7.3 Other W3C Groups

As mobile applications and internationalization of products drive the development of Web applications over the next few years, key research contacts and topics for RDIG may come from these developments. The RDIG will coordinate with W3C activities including Mobile Access, Internationalization, and Voice Browsing to maintain awareness of key developments, researchers, and relevant projects.

7.4 External organizations

Currently, much of the research that this group will investigate occurs outside of the W3C. Thus the RDIG will coordinate with other groups worldwide who perform the research and development or who coordinate research and development in their geographical region or topic area. For example:

8. Communication

9. Voting

The RDIG will follow the W3C Process for consensus and votes, using the criteria for membership in good standing as described in section 10 of this charter. In case the RDIG is required to vote on a particular issue, each Member organization or technical expert's organization will have one vote.

10. Participants

10.1 Membership in Good Standing

Membership in the RDIG is open to the public. RDIG members in good standing are those who meet the terms of membership in good standing according to the W3C Process document, including consideration of their participation in meetings for purposes of planning RDIG teleconferences and contributions to reports resulting from teleconferences.

10.2 W3C Members

Participation in the RDIG is open to all employees of W3C Member organizations.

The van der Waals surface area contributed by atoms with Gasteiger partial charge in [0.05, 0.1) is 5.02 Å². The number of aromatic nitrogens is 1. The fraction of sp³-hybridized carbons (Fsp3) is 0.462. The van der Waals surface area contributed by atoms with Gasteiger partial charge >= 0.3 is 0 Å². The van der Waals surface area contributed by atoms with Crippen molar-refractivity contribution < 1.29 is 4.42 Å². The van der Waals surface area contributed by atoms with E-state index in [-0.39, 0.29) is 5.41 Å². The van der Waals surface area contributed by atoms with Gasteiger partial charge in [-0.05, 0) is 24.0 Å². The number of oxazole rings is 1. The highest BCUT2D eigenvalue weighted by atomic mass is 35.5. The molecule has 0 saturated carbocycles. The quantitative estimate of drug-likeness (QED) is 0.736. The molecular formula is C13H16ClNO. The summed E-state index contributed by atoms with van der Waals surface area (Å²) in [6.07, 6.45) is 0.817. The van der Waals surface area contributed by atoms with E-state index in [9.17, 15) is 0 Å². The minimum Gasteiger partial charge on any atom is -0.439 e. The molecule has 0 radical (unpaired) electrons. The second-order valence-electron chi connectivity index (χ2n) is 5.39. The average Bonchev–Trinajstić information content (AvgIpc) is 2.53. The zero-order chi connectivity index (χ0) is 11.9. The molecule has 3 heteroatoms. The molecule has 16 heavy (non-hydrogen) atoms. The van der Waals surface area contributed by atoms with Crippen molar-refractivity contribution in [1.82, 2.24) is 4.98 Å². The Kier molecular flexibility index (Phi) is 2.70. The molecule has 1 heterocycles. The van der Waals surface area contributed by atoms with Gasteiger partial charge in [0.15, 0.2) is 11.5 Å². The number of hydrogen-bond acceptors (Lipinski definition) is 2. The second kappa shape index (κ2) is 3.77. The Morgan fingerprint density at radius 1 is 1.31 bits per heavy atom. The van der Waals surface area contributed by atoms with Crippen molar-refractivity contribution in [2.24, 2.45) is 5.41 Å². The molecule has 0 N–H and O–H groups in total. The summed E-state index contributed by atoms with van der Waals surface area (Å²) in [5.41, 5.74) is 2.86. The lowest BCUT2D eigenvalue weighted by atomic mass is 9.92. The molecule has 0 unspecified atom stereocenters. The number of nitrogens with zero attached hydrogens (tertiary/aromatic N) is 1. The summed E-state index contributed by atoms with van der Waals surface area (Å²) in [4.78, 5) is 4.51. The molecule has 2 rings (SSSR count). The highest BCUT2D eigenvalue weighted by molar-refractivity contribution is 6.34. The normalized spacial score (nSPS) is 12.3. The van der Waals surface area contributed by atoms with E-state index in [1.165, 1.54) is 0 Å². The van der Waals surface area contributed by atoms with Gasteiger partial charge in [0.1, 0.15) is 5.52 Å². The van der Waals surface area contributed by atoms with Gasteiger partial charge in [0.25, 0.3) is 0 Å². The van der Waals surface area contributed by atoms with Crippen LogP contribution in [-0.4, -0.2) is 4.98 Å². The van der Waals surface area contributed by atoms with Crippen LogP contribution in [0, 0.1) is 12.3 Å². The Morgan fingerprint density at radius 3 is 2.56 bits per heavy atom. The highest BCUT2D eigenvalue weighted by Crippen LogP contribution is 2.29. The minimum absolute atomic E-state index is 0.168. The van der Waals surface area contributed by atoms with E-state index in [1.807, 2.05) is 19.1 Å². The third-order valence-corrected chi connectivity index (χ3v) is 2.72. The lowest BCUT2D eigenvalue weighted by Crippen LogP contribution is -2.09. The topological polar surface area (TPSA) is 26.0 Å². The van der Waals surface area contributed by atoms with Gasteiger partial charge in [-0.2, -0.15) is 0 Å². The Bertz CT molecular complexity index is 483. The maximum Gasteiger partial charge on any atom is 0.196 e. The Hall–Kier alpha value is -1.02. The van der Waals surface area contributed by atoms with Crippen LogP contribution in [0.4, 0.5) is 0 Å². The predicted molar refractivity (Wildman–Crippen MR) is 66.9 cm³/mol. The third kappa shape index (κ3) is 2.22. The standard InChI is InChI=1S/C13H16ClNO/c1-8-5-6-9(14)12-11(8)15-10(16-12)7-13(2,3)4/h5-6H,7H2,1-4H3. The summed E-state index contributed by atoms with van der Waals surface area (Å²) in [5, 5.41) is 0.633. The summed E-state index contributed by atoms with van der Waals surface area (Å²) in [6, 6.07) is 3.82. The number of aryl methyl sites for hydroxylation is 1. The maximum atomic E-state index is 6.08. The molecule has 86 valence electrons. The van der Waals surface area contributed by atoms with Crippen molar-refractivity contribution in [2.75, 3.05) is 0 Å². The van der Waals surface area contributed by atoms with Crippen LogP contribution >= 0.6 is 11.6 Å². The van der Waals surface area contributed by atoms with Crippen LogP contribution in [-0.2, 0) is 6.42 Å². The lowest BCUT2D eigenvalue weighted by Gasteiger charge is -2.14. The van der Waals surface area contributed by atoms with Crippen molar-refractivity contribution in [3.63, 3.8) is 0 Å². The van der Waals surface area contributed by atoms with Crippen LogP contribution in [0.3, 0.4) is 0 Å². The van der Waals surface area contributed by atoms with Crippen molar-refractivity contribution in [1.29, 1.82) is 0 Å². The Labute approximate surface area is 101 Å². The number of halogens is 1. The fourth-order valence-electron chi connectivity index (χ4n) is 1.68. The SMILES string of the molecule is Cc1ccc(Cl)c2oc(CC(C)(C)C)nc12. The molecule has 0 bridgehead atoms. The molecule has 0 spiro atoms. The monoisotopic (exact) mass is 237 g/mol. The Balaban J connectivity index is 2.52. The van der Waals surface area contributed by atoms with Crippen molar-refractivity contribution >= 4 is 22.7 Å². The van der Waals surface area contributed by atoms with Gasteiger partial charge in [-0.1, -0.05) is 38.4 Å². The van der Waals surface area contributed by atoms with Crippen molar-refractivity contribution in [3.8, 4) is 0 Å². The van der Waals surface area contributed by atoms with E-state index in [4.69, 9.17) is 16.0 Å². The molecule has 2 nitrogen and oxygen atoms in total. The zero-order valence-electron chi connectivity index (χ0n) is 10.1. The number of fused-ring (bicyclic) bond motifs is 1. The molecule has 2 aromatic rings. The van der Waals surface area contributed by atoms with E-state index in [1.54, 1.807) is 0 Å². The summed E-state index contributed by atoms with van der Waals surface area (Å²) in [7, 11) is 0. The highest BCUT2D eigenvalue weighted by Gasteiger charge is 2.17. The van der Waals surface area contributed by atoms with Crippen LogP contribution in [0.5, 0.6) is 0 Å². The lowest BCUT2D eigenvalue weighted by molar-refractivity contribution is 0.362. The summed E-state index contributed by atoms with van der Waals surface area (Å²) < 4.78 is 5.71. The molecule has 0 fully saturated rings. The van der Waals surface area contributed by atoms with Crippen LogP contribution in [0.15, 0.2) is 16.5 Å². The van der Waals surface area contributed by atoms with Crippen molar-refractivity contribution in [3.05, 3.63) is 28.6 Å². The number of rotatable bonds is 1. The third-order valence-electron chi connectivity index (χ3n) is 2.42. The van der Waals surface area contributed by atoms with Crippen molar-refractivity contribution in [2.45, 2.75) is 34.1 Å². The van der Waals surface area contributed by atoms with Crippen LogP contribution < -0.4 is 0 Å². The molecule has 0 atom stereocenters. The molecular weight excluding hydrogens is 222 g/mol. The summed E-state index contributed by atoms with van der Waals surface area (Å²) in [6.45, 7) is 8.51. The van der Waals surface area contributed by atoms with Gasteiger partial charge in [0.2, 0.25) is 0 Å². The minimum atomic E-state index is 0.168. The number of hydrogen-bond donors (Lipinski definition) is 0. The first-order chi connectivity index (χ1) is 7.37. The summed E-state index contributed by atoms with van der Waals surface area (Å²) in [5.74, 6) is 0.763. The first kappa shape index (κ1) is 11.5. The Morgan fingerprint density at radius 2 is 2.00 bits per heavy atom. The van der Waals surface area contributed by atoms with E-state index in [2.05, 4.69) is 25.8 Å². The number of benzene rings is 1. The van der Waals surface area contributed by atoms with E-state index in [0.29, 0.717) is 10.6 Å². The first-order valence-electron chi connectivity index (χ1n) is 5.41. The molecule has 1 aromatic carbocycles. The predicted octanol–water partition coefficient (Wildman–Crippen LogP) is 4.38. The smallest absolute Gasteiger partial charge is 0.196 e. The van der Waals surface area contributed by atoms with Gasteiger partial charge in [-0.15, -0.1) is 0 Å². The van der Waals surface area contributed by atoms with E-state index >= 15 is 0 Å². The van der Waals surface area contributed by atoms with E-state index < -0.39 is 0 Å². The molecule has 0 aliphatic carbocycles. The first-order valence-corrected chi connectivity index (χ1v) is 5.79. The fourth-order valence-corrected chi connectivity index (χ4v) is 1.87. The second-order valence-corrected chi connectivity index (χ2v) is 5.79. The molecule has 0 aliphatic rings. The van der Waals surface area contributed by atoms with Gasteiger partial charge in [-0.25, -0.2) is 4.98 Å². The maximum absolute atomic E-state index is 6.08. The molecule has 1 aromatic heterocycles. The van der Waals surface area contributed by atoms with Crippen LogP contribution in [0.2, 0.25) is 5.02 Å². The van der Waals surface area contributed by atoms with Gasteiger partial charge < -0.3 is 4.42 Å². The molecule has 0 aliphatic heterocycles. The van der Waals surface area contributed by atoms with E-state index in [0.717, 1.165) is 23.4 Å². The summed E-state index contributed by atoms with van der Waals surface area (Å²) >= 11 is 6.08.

10.3 Invited Experts

The RDIG also welcomes participation from non-W3C-member invited experts who are involved or interested in an area of research that is related to the Web such as:

10.4 W3C Team

10.5 Intellectual Property Rights (IPR)

The RDIG provides a forum to share perspectives on how future research might affect Web accessibility. W3C invites presenters and participants to share information and perspectives on accessibility issues in Web-related research and development, but advises presenters and participants that information shared in RDIG meetings and proceedings is publicly visible. W3C reminds presenters and participants to disclose, where known, the IPR status of information that they share in RDIG meetings and materials, in accordance with Section 2.2, Intellectual Property Rights (IPR) Policy, of the W3C Process Document. 

The RDIG makes summaries of accessibility issues in Web-related research publicly available, in order to encourage more research in these areas. Individuals reading such summaries are advised that W3C makes no guarantee as to the IPR status of information or ideas represented in these summaries, and that it is their own obligation to ascertain the IPR status of such ideas if they proceed with research and/or development based on any ideas listed in such summaries. W3C makes no commitments regarding the licensing requirements that may be associated with technologies discussed in the RDIG.

Please note that the W3C Current Patent Practice (CPP) document, 24 January 2002 version, focuses on W3C working groups which develop specifications, and therefore does not address the IPR situation in W3C interest groups. If in the future the W3C CPP document or a more formal patent policy does address this, this charter will be revised following the recommendations of the Patent Policy Working Group in a manner consistent with the IPR goals of the current charter. Should technology discussed in the Interest Group lead to development of a W3C Recommendation Track document under this or another W3C group, then the CPP and relevant section(s) of the W3C Process Document would apply to that work.

10.6 How to join

How to join the RDIG.


$Date: 2004/12/16 14:02:35 $ Judy Brewer, Wendy Chisholm